On one of several sunny mornings, we rose with the aim of contributing. We traveled from the city limits to calle 24 Rangel and Parque Las Heroínas. Due to the inactivity of the cable car and the unstable situation in Venezuela, we found it without a sign of the cosmopolitan and frenetic life that we knew it.

A delegation of people responsible for the work, for project communication and for Civil Protection welcomes us. We await overlooking the steep valley where the Chama River flows and the imposing slope of the Sierra Nevada de Mérida.

Merida Cable Car, Renovation, Venezuela, view from the cafeteria

Mountain scenery beyond the Mérida Valley through a cafeteria window of the cable car works.

Both the welcome and the informational and safety briefings are exhaustive. Once the proformas have been overcome, the group is divided, equipped with helmets and led to the dock where the freight elevators used in the construction work.

We noticed that José Gregório Martínez, the president of the Venezuelan Teleféricos company, walks with his arm to his chest. We tried not to see a foreshadowing in its plaster, and we climbed aboard the first iron box that comes in there. With the chains that separate the 16 passengers from the abyss in place, we are left to our destination.

Merida Cable Car, Renovation, Venezuela, Cabin

The only definitive cabin, currently operating under the new system, decorated in the colors of the Venezuelan flag.

The hoist rises with a screeching noise. First, on the sprawling houses on the banks of the Chama River. Then, over the lush vegetation at the foot of the mountains. Advancement is not continuous. At spaces, the cabin stops and leaves us apprehensive and silent. “We had a hole”, doesn't resist shooting Julio Debali, a Uruguayan in a permanent humorous mode.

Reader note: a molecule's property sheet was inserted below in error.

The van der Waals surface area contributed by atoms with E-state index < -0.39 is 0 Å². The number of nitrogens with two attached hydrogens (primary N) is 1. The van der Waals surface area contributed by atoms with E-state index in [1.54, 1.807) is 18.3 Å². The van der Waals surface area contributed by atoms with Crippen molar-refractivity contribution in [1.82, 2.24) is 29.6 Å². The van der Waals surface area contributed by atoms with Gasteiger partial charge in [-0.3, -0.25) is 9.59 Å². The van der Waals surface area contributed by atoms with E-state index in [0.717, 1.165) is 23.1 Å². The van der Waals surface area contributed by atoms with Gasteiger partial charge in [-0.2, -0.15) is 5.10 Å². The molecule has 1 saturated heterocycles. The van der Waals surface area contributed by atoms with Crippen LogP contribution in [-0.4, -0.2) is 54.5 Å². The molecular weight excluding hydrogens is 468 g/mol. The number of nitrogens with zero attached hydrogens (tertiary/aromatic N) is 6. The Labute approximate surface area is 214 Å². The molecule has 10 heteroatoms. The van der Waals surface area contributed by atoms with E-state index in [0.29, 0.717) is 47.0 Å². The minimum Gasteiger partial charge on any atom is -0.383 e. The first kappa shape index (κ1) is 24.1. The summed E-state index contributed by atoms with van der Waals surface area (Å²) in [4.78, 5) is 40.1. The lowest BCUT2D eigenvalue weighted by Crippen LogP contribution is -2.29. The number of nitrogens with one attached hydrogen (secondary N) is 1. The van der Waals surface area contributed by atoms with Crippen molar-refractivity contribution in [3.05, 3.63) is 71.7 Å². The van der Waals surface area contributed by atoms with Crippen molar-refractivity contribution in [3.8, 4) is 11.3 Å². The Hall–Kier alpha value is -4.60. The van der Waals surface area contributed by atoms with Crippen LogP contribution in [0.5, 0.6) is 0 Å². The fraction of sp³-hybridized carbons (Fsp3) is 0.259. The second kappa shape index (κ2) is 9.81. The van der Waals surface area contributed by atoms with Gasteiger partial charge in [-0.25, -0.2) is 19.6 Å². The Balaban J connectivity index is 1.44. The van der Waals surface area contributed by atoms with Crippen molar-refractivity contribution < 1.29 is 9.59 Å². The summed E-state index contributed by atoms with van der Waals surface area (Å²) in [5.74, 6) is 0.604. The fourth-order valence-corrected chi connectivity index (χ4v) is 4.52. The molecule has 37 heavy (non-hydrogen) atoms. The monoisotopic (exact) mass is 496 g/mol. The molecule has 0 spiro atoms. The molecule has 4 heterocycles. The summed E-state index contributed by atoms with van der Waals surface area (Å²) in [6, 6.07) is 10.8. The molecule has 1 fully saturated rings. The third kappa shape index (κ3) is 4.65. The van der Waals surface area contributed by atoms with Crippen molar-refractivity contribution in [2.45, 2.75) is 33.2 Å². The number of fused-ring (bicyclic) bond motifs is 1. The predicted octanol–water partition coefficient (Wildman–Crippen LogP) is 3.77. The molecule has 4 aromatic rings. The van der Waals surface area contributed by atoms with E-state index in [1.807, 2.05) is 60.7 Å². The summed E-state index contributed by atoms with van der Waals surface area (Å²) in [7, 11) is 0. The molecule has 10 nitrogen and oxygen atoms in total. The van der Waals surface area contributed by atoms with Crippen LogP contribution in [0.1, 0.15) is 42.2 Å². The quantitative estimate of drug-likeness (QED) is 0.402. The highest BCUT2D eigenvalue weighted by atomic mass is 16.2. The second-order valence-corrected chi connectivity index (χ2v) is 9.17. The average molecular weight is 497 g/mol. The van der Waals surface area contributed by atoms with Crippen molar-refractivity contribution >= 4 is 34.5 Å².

The laughter is followed by silence again. Jayme Bautista, the most tireless of host communicators, feels the shared discomfort. Ask another employee to explain why the immobilization is so suspected.

Merida Cable Car, Renovation, Venezuela, sealed work

Workers work on a cable car platform

This one, gives himself to a verbose rehearsal inspired by the insipid fluency of superiors and responsibles who had become accustomed to listening: “Very good, I comment on the following: the detail is that the tower we just passed, there N, has cables in a negative position, in a way as they are, there is a force to the cliff and that it balances with the tower. That's why there is a need to pass space, because it can't be derailed. "

The group understands little or nothing. Indifferent, Júlio Debali took the opportunity to add another of his always welcome surgical jokes. "OK. But does it have a parachute?”

The scare passes. It didn't take long for us to leave for the first station.

Merida Cable Car, Renovation, Venezuela, concrete frame

Workers Build a Concrete Support Frame

On Foot, Up Mountain, Towards Loma Redonda of Sierra Nevada

Once landed, we won pedestrian sections. We crossed different construction sites and came across workers frightened by the unexpected invasion. Until we arrived at the old station of Loma Redonda. From there, we tried to locate the Bolivar Peak (4981m), the ceiling of Venezuela.

Merida Cable Car, Renovation, Venezuela, Pico Espejo

Peaks with some snow from Pico Espejo, at 4765 meters of altitude